Webmaster Don Korte, aka The Smiley Face Judge
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Recognizing the Turns - 1-Foot

One-foot turns are most recognizable when performed in a “compulsory figure” pattern where the tracing becomes obvious, but all may be performed while freeskating. Indeed, each of the turns is a central figure in at least one of the Moves-in-the-Field patterns.

Three-Turn

The Three-Turn earns it's name because of the resemblance of it's tracing to the printed number “3”. It is a one foot turn which, if skated on a compulsory figure stays on the same circle, but changes direction and edge. For instance, a three-turn started on a left forward outside edge (my personal favorite) finishes on a left back inside edge. The direction of the “cusp” (the pointy part) of the three-turn is toward the center of the circle which is being skated.

3-turn stays on the same circle; cusp towards center

Bracket

The Bracket is similar to the three-turn in that it stays on the same circle, and changes direction and edge. The difference is that the cusp (pointy part) points AWAY FROM the center of the circle being skated. It is generally considered to be a more difficult turn. The Bracket earns it's name because of the resemblance of it's tracing to the printed “brace” or “bracket” character ( } ).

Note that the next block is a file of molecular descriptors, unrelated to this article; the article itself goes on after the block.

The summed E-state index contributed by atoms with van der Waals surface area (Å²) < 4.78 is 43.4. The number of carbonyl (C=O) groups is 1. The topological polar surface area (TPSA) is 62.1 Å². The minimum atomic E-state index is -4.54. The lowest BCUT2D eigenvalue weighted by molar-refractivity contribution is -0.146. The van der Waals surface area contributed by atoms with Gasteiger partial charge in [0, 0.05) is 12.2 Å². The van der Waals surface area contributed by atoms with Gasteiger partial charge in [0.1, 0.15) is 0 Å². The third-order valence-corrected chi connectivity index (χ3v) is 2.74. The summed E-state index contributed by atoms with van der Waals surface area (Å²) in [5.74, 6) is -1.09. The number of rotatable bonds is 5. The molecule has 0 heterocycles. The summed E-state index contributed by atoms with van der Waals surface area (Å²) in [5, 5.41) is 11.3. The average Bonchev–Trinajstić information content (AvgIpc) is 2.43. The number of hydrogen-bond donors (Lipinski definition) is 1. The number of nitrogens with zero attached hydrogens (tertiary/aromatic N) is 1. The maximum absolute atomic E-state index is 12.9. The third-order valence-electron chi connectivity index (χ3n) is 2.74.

The Bracket stays on the same circle; cusp turns OUT from center

Rocker

The Rocker is a turn which, if performed on a compulsory figure, would move the skater from one circle onto a different one. The Rocker changes circle and direction, but maintains the same edge. For instance, a Rocker entered on the Right Forward Outside edge will finish on a Right Back Outside edge. The cusp of the Rocker points toward the center of the original circle (the direction of the rotation in the turn is “normal”).
The Rocker CHANGES circles; the cusp points toward center of FIRST circle

Counter

The Counter is another turn which, if performed on a compulsory figure, would move the skater from one circle onto a different one. The Counter changes circle and direction, but maintains the same edge. For instance, a Counter entered on the Right Forward Outside edge will finish on a Right Back Outside edge. The cusp of the Counter points AWAY FROM the center of the original circle (the direction of the rotation in the turn is “counter”).
The Counter CHANGES circles; the cusp points toward the center of the SECOND circle
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